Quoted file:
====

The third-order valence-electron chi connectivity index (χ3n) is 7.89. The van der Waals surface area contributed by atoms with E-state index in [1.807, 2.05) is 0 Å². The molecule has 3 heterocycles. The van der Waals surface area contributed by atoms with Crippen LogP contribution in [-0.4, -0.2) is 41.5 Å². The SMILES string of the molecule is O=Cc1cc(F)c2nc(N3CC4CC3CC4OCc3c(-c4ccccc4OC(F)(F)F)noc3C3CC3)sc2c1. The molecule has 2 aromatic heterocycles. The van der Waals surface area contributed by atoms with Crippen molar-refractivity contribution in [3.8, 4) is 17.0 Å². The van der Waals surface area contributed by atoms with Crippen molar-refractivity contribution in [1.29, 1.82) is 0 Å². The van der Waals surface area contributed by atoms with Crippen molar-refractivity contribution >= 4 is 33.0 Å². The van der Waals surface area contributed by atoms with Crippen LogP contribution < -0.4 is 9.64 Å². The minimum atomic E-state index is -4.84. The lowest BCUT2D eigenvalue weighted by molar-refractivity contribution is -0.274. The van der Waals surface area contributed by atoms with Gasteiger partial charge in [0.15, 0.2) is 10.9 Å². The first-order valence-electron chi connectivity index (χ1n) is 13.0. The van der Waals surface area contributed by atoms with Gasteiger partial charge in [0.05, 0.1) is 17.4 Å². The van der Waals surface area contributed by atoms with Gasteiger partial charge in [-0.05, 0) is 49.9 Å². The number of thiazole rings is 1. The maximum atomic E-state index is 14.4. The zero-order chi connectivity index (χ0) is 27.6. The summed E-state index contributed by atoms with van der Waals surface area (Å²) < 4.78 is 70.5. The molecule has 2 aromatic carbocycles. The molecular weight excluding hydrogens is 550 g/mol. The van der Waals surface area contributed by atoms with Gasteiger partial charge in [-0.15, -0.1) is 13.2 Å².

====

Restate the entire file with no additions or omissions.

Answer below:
The third-order valence-electron chi connectivity index (χ3n) is 7.89. The van der Waals surface area contributed by atoms with E-state index in [1.807, 2.05) is 0 Å². The molecule has 3 heterocycles. The van der Waals surface area contributed by atoms with Crippen LogP contribution in [-0.4, -0.2) is 41.5 Å². The SMILES string of the molecule is O=Cc1cc(F)c2nc(N3CC4CC3CC4OCc3c(-c4ccccc4OC(F)(F)F)noc3C3CC3)sc2c1. The molecule has 2 aromatic heterocycles. The van der Waals surface area contributed by atoms with Crippen molar-refractivity contribution in [3.8, 4) is 17.0 Å². The van der Waals surface area contributed by atoms with Crippen molar-refractivity contribution in [1.29, 1.82) is 0 Å². The van der Waals surface area contributed by atoms with Crippen molar-refractivity contribution >= 4 is 33.0 Å². The van der Waals surface area contributed by atoms with Crippen LogP contribution < -0.4 is 9.64 Å². The minimum atomic E-state index is -4.84. The lowest BCUT2D eigenvalue weighted by molar-refractivity contribution is -0.274. The van der Waals surface area contributed by atoms with Gasteiger partial charge in [0.15, 0.2) is 10.9 Å². The first-order valence-electron chi connectivity index (χ1n) is 13.0. The van der Waals surface area contributed by atoms with Gasteiger partial charge in [0.05, 0.1) is 17.4 Å². The van der Waals surface area contributed by atoms with Gasteiger partial charge in [-0.05, 0) is 49.9 Å². The number of thiazole rings is 1. The maximum atomic E-state index is 14.4. The zero-order chi connectivity index (χ0) is 27.6. The summed E-state index contributed by atoms with van der Waals surface area (Å²) < 4.78 is 70.5. The molecule has 2 aromatic carbocycles. The molecular weight excluding hydrogens is 550 g/mol. The van der Waals surface area contributed by atoms with Gasteiger partial charge in [-0.15, -0.1) is 13.2 Å².